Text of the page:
STRESA (Italy): European finance officials say any adjustments to China’s fixed exchange rate should be handled with caution, rejecting US calls for an early free float of the yuan.
However, the European Union (EU) agrees with Washington that a stronger yuan was needed to correct China’s enormous trade surplus with both the United States and the EU.
“A shift to a more favourable exchange regime needs to be very carefully planned,” said Wim Duisenberg, the president of the European Central Bank (ECB).
EU finance ministers discussed Asian exchange rates during a two-day meeting that wrapped up at the weekend in this Alpine lake resort.
Their talks came as American lawmakers were threatening tariffs on Chinese imports if Beijing did not take steps towards letting the yuan float freely on world markets. Weak currencies help keep a country’s products cheap on international markets, boosting exports.
European officials said that a too abrupt change could trigger instability in international markets. The yuan has been pegged to the greenback at a narrow range of around 8.28 yuan per US dollar since 1994.
“The discussion has been very misleading in talking about free-floating, for example, which is out of the question,” said Germany’s deputy finance minister Caio Koch-Weser.
The issue of Asian currencies and the trade imbalances blamed on their weakness is due to be discussed in international finance talks this week in Dubai, the United Arab Emirates.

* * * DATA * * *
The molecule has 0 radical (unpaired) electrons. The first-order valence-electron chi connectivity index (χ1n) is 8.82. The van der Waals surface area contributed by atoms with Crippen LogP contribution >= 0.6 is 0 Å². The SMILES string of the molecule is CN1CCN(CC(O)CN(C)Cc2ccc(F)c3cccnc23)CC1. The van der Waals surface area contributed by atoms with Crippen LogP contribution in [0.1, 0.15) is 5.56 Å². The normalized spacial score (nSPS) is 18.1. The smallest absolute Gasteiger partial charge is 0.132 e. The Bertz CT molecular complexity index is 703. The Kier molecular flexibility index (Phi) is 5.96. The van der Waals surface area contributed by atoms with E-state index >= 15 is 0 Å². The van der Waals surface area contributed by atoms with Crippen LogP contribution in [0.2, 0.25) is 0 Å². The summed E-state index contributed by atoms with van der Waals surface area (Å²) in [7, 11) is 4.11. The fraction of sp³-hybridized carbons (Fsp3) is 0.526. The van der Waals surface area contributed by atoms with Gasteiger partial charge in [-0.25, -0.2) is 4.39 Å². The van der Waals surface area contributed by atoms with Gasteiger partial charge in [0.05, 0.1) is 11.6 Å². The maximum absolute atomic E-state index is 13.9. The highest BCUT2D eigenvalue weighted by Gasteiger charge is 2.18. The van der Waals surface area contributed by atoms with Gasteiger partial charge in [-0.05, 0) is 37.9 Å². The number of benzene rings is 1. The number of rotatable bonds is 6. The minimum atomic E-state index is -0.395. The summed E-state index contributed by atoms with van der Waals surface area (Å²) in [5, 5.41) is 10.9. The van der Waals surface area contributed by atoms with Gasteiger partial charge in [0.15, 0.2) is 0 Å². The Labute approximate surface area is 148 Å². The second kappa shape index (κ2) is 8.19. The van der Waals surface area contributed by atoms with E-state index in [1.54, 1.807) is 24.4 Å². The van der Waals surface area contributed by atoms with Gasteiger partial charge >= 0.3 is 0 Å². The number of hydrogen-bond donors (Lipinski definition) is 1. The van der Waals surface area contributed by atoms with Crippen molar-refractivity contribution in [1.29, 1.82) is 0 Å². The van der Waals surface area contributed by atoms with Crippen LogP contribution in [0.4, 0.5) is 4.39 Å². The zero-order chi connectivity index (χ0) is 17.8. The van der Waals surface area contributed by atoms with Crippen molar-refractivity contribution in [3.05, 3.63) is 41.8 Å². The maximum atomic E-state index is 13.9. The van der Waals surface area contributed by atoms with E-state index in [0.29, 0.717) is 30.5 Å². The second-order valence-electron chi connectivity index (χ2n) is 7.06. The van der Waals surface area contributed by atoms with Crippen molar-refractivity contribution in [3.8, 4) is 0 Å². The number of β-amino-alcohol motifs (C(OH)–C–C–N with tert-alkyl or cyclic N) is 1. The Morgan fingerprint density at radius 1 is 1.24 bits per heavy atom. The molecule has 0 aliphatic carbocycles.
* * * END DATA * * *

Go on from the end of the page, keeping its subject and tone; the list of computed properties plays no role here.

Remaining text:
Duisenberg told reporters that the problem was not restricted to China. “Unfortunately, virtually all, if not all, the East Asian nations...have in one way or another pegged their currency to the dollar.”
Last week, the EU’s external relations commissioner, Chris Patten, noted the EU’s 47 billion euros (US$52bil) trade deficit with China was the largest of any trading partner. Among the reasons, he said, was the “painful weakness” of the Chinese yuan.
China’s trade surplus with the United States is running at US$103bil, prompting criticism from President George W. Bush.
During a visit to China this month, US Treasury Secretary John Snow won only a token pledge from Beijing to continue gradually loosening the controls it says are needed to keep its economy growing and its debt-laden banks from collapsing. – AP
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